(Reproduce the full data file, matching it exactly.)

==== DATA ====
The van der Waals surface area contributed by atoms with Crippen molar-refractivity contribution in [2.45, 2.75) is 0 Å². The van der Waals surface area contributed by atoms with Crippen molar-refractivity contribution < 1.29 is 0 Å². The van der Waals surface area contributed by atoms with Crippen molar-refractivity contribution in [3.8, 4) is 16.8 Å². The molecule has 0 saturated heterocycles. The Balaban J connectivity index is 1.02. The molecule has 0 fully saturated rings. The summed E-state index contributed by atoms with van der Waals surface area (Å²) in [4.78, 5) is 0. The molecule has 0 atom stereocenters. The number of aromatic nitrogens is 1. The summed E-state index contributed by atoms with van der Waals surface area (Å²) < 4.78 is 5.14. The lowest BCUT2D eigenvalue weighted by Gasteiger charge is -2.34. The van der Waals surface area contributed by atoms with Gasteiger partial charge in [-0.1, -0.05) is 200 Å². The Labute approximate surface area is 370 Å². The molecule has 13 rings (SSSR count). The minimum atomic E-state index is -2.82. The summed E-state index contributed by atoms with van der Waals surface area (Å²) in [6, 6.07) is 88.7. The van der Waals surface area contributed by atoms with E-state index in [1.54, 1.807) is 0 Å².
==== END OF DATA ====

The van der Waals surface area contributed by atoms with Crippen molar-refractivity contribution in [2.45, 2.75) is 0 Å². The van der Waals surface area contributed by atoms with Crippen molar-refractivity contribution < 1.29 is 0 Å². The van der Waals surface area contributed by atoms with Crippen molar-refractivity contribution in [3.8, 4) is 16.8 Å². The molecule has 0 saturated heterocycles. The Balaban J connectivity index is 1.02. The molecule has 0 fully saturated rings. The summed E-state index contributed by atoms with van der Waals surface area (Å²) in [4.78, 5) is 0. The molecule has 0 atom stereocenters. The number of aromatic nitrogens is 1. The summed E-state index contributed by atoms with van der Waals surface area (Å²) < 4.78 is 5.14. The lowest BCUT2D eigenvalue weighted by Gasteiger charge is -2.34. The van der Waals surface area contributed by atoms with Gasteiger partial charge in [-0.1, -0.05) is 200 Å². The Labute approximate surface area is 370 Å². The molecule has 13 rings (SSSR count). The minimum atomic E-state index is -2.82. The summed E-state index contributed by atoms with van der Waals surface area (Å²) in [6, 6.07) is 88.7. The van der Waals surface area contributed by atoms with E-state index in [1.54, 1.807) is 0 Å².